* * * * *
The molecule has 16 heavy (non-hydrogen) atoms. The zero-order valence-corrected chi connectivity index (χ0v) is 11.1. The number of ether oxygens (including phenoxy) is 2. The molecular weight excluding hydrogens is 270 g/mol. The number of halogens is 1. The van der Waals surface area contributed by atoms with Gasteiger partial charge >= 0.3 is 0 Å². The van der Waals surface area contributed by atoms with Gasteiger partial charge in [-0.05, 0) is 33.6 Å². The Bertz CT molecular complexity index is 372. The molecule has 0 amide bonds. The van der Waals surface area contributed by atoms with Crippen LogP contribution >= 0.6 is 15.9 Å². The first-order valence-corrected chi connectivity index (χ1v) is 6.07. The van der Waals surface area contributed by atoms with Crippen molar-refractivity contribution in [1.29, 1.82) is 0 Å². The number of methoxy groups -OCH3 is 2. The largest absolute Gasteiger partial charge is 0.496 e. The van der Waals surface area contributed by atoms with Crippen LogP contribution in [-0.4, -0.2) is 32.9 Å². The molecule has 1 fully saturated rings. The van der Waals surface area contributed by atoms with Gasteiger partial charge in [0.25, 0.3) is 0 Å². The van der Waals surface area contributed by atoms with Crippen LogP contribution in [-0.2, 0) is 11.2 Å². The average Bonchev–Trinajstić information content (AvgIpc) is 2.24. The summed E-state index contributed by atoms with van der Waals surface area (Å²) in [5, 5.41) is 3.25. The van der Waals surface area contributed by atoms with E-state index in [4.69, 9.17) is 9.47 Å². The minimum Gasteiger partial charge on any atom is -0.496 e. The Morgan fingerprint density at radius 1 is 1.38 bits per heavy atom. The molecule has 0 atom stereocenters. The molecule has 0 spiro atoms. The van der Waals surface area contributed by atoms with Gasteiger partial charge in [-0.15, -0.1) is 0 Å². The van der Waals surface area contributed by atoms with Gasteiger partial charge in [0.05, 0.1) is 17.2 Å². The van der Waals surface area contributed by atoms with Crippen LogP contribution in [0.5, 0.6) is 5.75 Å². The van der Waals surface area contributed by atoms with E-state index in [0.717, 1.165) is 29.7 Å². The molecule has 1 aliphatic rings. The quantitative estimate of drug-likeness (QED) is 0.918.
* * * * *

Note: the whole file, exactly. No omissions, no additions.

The molecule has 16 heavy (non-hydrogen) atoms. The zero-order valence-corrected chi connectivity index (χ0v) is 11.1. The number of ether oxygens (including phenoxy) is 2. The molecular weight excluding hydrogens is 270 g/mol. The number of halogens is 1. The van der Waals surface area contributed by atoms with Gasteiger partial charge >= 0.3 is 0 Å². The van der Waals surface area contributed by atoms with Gasteiger partial charge in [-0.05, 0) is 33.6 Å². The Bertz CT molecular complexity index is 372. The molecule has 0 amide bonds. The van der Waals surface area contributed by atoms with Crippen LogP contribution >= 0.6 is 15.9 Å². The first-order valence-corrected chi connectivity index (χ1v) is 6.07. The van der Waals surface area contributed by atoms with Crippen molar-refractivity contribution in [1.29, 1.82) is 0 Å². The number of methoxy groups -OCH3 is 2. The largest absolute Gasteiger partial charge is 0.496 e. The van der Waals surface area contributed by atoms with Crippen LogP contribution in [-0.4, -0.2) is 32.9 Å². The molecule has 1 fully saturated rings. The van der Waals surface area contributed by atoms with Gasteiger partial charge in [0.25, 0.3) is 0 Å². The van der Waals surface area contributed by atoms with Crippen LogP contribution in [-0.2, 0) is 11.2 Å². The average Bonchev–Trinajstić information content (AvgIpc) is 2.24. The summed E-state index contributed by atoms with van der Waals surface area (Å²) in [5, 5.41) is 3.25. The van der Waals surface area contributed by atoms with E-state index in [4.69, 9.17) is 9.47 Å². The minimum Gasteiger partial charge on any atom is -0.496 e. The Morgan fingerprint density at radius 1 is 1.38 bits per heavy atom. The molecule has 0 atom stereocenters. The molecule has 0 spiro atoms. The van der Waals surface area contributed by atoms with Gasteiger partial charge in [-0.15, -0.1) is 0 Å². The van der Waals surface area contributed by atoms with Gasteiger partial charge in [0.05, 0.1) is 17.2 Å². The van der Waals surface area contributed by atoms with Crippen LogP contribution in [0.5, 0.6) is 5.75 Å². The van der Waals surface area contributed by atoms with E-state index in [0.717, 1.165) is 29.7 Å². The molecule has 1 aliphatic rings. The quantitative estimate of drug-likeness (QED) is 0.918.